Electronic music prodigy Porter Robinson performs in Vail Friday
If you go ...
Who: Porter Robinson plays Decimo.
Where: Mid-Vail, Vail Mountain. Access via Gondola One.
When: Friday. Doors open at 9 p.m.
Cost: Tickets start at $100.
More information: Décimo is a 21 and over event. Visit www.decimovail.com.
Though Porter Robinson has been out of school for awhile now — he’s 22 years old — he still has homework every single day.
“I have to listen to maybe 50 songs a day,” said the electronic music producer, who is from Chapel Hill, North Carolina. “In some ways it’s a compulsion; I feel uncomfortable if I’m missing something. And it’s also one of those pseudo-productive procrastination things, in that it feels pseudo productive.”
Called an EDM prodigy, Robinson started making music on his mom’s computer using pirated software when he was 12 years old. When Robinson played his first DJ set at a tiny club in Santa Cruz when he was 17 years old — his dad went with him, he said — he’d never actually seen a DJ perform, and he’d only been to a total of three concerts in his life, including an R.E.M. show with his dad.
“Honestly that I didn’t know what I was doing was a real asset,” Robinson said. “I was less tied down to conventions and rules that other people had been following.”
Robinson did the thing that was most natural to him — putting on a really energetic show playing short snippets of songs rather than in their entirety. At the time, that style wasn’t nearly as common as it is now, he said. He basically picked up DJ’ing in a week and a half or so. He calls it “baptism by fire.”
“I wasn’t the world’s best DJ,” he acknowledges. “I consider producing and writing music to be a more complicated task. I’d been doing that for six years — that was the hard part.”
But Robinson was a quick study, and soon found himself traveling the world. His “second or third gig was in Germany,” he said.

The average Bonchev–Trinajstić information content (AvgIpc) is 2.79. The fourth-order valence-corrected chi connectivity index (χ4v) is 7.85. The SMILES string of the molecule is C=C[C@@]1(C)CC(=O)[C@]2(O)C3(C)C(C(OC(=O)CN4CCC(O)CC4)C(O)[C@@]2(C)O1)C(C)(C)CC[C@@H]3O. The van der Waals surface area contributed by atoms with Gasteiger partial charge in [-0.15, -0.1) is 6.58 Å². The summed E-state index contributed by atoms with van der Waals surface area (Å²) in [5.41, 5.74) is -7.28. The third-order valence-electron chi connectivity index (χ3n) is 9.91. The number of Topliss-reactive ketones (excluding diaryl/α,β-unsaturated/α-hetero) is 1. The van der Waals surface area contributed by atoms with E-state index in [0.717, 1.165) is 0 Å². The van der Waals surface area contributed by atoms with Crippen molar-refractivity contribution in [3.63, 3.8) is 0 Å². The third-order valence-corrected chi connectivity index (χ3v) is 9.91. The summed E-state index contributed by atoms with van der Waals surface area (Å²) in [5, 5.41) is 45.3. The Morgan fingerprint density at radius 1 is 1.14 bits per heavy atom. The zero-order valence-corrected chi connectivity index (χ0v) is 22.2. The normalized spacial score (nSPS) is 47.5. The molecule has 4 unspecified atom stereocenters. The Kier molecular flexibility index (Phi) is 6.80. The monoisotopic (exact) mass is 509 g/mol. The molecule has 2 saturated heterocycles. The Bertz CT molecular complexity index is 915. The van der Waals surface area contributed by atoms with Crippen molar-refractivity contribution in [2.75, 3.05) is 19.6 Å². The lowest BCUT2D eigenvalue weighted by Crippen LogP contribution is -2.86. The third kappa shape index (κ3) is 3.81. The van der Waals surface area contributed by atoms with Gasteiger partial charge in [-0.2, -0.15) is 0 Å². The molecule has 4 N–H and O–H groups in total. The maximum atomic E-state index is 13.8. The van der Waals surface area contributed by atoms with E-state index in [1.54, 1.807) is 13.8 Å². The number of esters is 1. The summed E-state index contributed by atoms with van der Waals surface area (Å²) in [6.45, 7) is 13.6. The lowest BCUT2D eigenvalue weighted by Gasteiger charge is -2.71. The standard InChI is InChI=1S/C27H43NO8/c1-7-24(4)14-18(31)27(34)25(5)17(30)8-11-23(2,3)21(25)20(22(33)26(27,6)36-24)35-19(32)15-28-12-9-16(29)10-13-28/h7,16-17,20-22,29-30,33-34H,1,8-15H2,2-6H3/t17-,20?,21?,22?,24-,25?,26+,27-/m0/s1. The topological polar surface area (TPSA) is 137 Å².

He’ll take the stage at Mid-Vail Friday night for Decimo, a night-club style event on Vail Mountain.
FROM GRASSROOTS TO TERMINAL 5
The artist’s first foray into music came through the arcade-stomping game “Dance Dance Revolution.” These days, he’s graduated to StepMania.
“A huge amount of music that I listened to for a long time, like 200 people have probably ever heard these songs,” he said. “And a lot of it was bad, C-grade emulations of dance music being made in Europe. But something about the tempo was super-interesting to me.”
He came into his own in 2010, when he scored a No. 1 Beatport hit with his single “Say My Name,” which lead to that aforementioned first gig.
His grassroots following exploded through the release of a successful EP and series of high profile DJ gigs. Then, in 2012, Porter scored an iTunes No. 1 with the shimmering “Language.” Porter found himself touring five days a week, crashing at his parents’ house when he was in town.
“It took me to a place where I wasn’t writing music. And I was DJ’ing a lot of other people’s music,” he said. “I think that helped speed up how sick I got of dance music and all of its tropes.”
That leads us to Robinson’s latest release, “Worlds,” which was released in August and entered Billboard’s Dance/Electronic Albums chart at No. 1. Robinson calls the album “more of a synth pop record; it’s not really meant to be DJ’d.”
The song “Divinity” on the album, which features Amy Millan, provides the soundtrack for the “Google — Year In Search 2014” film, which takes a look back at the searches, questions and moments that defined 2014. The video has more than a million hits on YouTube.
‘I LIKE NOVELTY’
Robinson recently wrapped up his first-ever live tour, an extensive North American run that sold more than 100,000 tickets. It included two nights at Terminal 5 in New York City. During his live show, Robinson sings, plays the keyboard and only plays original songs. He calls it his “passion project,” but it costs significantly more to produce — at times he barely breaks even, he said. Of late, he’s been doing live shows about 90 percent of the time. His DJ sets, which is what he’ll be doing in Vail tonight, make up only about 10 percent of his shows these days.
“The effect I hope to produce when I’m DJ’ing is to make people go ‘what sound is that? I’ve never heard that before.’”
He likens a DJ set to being in the car with friends and “you get to dictate the music for the entire car ride, that’s what DJ’ing is like for me. I’m going to do the soundtrack and hope that it’s impressive,” he said.
He’ll play his own music, along with music that’s been inspiring him lately.
“I want to play stuff that’s surprising from people I really admire,” he said. “In the context of dance music, I like novelty. … I don’t think my DJ sets are very safe. There’s nothing super obvious.”